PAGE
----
There's nothing more visually gratifying than adding a set of high-performance wheels and tires to your favorite GM musclecar. After all, a set of high-performance aftermarket wheels and tires not only enhance the performance and handling, they also boldly alter the looks of either that classic or late-model Camaro.
However, with bigger tires comes the problem of achieving adequate inner fenderwell clearance. And, that's especially true when you throw a set of lowered springs into the equation.
In the old days, you had a number of options. One, you could take a pair of tin snips and cut away the inner fender lip. In doing so you naturally create a "can opener effect," further necessitating the use of a body grinder to smooth out the rough edges.
Effective? Certainly, but in the process you also create a potentially explosive situation from sparks. You also stand a pretty good chance of bubbling the paint on the outside of the fender lip due to excessive heat buildup from the grinder.
Two, you could climb inside the fenderwell of your Camaro, Chevelle, Nova, or El Camino with a hacksaw, making a series of small cuts along the perimeter of the inner fenderwell lip-this often requires a ton of hacksaw blades. Then you could use a body hammer to pound the structurally weakened sheetmetal back out of harm's way. However, in the process those not experienced in body and fender work also stand a pretty good chance of tweaking the outer sheetmetal.
Enter "the Jimmy" Fender Lip Rolling Tool marketed by Torrance, California's, Chicane Sport Tuning. "This tool was created to maximize the inner fenderwell clearance needed for today's bigger wheels and tires," says Chicane's Joe Gosinski. "The one-piece tool was designed to fit the inner fenderwell radius of any Camaro manufactured from 1967 to 2001. It features a 3/8-inch deep, 14-degree "cut," or radius, machined across its 4-inch jaw, which allows the user to progressively radius, or roll, the inner fenderwell lip on these vehicles aproximately 45 degrees without running the risk of damaging the outer sheetmetal."
Gosinski went on to relate that the Jimmy-which retails for $60, FOB, Torrance, California-also works great on Toyota Celicas, Mustangs, Hondas Isuzus, etc.
"This tool can be used on virtually any type of vehicle with a natural circular radius fenderwell." Chicane Sport Tuning also markets an application for radiusing the inner fenderwells of Chevy trucks or SUVs featuring angular fenderwell openings.
How easy to use is Chicane Sport Tuning's Jimmy? Very. To begin with you obviously have to have the vehicle in question elevated off the floor with the wheels and tires removed.
Once you have arrived at the amount of inner fenderwell material that needs to be rolled, you draw a scribe line on the fenderwell lip using a soft-lead pencil or marking pen.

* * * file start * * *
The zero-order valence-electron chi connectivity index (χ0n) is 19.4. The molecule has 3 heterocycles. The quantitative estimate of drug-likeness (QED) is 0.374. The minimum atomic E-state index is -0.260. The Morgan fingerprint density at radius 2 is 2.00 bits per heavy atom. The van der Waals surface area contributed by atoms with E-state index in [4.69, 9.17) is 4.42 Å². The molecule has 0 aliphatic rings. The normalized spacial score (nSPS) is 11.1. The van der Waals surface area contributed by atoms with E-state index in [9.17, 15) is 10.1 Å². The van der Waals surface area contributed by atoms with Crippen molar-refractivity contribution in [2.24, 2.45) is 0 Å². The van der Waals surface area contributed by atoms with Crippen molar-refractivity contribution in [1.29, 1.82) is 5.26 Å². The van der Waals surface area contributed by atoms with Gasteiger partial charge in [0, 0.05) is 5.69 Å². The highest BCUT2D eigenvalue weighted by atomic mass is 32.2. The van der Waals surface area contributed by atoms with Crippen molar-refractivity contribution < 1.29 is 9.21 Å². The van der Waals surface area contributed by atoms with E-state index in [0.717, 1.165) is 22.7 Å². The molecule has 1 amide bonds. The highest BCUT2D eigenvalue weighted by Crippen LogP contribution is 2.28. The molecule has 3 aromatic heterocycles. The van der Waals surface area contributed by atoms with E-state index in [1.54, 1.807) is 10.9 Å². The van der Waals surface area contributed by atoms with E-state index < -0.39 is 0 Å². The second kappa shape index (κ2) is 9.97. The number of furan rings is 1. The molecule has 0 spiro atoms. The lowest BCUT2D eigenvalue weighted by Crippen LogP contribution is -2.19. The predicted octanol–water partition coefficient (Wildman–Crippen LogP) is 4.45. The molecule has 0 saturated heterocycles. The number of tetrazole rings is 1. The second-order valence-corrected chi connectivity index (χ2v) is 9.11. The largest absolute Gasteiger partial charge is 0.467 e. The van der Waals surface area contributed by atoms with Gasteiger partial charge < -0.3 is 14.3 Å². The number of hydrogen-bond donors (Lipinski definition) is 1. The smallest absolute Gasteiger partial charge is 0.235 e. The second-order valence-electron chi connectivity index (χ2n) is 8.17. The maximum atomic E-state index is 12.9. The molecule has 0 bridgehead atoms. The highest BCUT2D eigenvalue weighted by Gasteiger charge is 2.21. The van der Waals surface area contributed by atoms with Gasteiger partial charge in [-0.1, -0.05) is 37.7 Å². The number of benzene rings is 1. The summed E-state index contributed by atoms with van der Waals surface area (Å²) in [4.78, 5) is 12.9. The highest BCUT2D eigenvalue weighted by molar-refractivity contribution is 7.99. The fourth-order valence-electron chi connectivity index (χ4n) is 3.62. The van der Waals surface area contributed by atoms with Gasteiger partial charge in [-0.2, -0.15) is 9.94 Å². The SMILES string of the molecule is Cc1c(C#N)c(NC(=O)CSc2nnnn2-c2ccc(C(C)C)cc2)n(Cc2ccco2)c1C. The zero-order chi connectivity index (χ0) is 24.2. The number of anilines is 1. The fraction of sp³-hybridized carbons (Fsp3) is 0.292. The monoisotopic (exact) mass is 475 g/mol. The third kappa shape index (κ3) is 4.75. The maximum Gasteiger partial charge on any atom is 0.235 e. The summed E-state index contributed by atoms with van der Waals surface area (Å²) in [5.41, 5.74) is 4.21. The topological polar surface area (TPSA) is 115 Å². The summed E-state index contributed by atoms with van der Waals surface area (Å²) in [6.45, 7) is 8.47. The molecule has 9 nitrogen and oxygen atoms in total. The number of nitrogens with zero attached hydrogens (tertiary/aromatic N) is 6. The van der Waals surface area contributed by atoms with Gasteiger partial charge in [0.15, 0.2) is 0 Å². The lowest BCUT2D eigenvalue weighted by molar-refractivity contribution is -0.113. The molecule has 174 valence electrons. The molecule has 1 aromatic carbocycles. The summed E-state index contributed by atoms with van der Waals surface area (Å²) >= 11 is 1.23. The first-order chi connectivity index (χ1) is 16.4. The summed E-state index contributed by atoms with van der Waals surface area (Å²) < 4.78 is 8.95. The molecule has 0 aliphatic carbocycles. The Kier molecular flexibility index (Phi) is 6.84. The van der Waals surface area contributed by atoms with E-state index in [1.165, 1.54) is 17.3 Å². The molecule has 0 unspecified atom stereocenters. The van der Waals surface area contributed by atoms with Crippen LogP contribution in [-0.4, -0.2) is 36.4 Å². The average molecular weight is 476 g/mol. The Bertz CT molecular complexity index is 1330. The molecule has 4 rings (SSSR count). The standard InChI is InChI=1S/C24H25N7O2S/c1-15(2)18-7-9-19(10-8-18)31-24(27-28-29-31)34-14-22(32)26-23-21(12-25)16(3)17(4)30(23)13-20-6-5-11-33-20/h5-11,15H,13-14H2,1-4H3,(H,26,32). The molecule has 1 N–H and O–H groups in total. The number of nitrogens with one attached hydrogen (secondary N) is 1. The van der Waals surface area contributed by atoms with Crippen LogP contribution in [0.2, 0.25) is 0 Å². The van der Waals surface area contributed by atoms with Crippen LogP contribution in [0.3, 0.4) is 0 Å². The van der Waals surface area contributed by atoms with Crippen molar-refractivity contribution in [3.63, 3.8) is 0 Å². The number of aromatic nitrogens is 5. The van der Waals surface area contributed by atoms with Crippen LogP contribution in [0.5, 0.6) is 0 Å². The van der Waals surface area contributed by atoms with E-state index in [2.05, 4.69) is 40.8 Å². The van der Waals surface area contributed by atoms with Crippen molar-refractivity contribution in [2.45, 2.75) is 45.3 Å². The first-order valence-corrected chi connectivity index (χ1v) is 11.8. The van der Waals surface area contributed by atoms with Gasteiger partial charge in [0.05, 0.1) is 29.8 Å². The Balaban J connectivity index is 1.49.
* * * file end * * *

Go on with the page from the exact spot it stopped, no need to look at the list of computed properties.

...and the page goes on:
Next, you take a razor blade and etch the paint on the inner lip approximately 1/8 inch to the inside of the fenderwell, just inside the painted body surface. This procedure will greatly reduce the possibility of paint chipping away-something to give careful consideration with GM's notorious "water" paint jobs-on the outside of the fenderwell when the lip is being rolled.
With that done you place the Jimmy on the arc of the lip and gently pry the sheetmetal upward. It is highly recommended that you move the tool back and forth across the surface area of the lip, starting from the leading edge of the tire, working your way to the trailing edge of the tire.
You use the Jimmy to initially bend the lip slightly while progressively moving on to the next section. By doing this, you can work your way back and forth over the section, gradually bending the lip a bit further each time you pass across the area. With the Jimmy approximately three to four "passes" are all that's necessary to achieve the desired results.
Once the fender lip rolling process has been completed, you will need to finish the job using a regular flat hammer like a body-working hammer. While you are doing this, it is highly recommended that you place your hand on the outside of the fender to "feel" the motion of the hammer. Gradually work your way back and forth across the fender lip until you get the desired effect.
Once the bending process is completed, you can peel away what remains of the old paint. After that, routine sanding is required, followed by the spraying of either touch-up paint, or better yet, a high-quality, spray undercoat. Then it's time to bring on those fat 20-inch wheels and tires! Now follow along with us as we watch Chicane's Joe Gosinski and Renee Barba performing a little wheel well magic on this late-model Camaro.